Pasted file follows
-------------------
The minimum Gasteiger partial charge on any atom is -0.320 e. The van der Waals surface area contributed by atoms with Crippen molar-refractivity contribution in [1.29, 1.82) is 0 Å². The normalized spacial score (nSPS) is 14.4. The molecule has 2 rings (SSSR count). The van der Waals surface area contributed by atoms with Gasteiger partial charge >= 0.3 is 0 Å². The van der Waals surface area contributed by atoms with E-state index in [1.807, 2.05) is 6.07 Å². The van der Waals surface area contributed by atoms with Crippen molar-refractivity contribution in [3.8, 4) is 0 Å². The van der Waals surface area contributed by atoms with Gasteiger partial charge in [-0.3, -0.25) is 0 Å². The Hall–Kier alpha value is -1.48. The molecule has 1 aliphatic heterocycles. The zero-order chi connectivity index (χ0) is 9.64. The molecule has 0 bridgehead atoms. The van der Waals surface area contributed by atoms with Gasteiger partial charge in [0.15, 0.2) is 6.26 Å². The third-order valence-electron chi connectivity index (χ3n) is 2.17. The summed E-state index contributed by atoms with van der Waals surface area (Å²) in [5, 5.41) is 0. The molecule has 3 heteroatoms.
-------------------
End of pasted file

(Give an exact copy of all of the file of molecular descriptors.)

The minimum Gasteiger partial charge on any atom is -0.320 e. The van der Waals surface area contributed by atoms with Crippen molar-refractivity contribution in [1.29, 1.82) is 0 Å². The normalized spacial score (nSPS) is 14.4. The molecule has 2 rings (SSSR count). The van der Waals surface area contributed by atoms with Gasteiger partial charge >= 0.3 is 0 Å². The van der Waals surface area contributed by atoms with E-state index in [1.807, 2.05) is 6.07 Å². The van der Waals surface area contributed by atoms with Crippen molar-refractivity contribution in [3.8, 4) is 0 Å². The van der Waals surface area contributed by atoms with Gasteiger partial charge in [-0.3, -0.25) is 0 Å². The Hall–Kier alpha value is -1.48. The molecule has 1 aliphatic heterocycles. The zero-order chi connectivity index (χ0) is 9.64. The molecule has 0 bridgehead atoms. The van der Waals surface area contributed by atoms with Gasteiger partial charge in [0.15, 0.2) is 6.26 Å². The third-order valence-electron chi connectivity index (χ3n) is 2.17. The summed E-state index contributed by atoms with van der Waals surface area (Å²) in [5, 5.41) is 0. The molecule has 3 heteroatoms.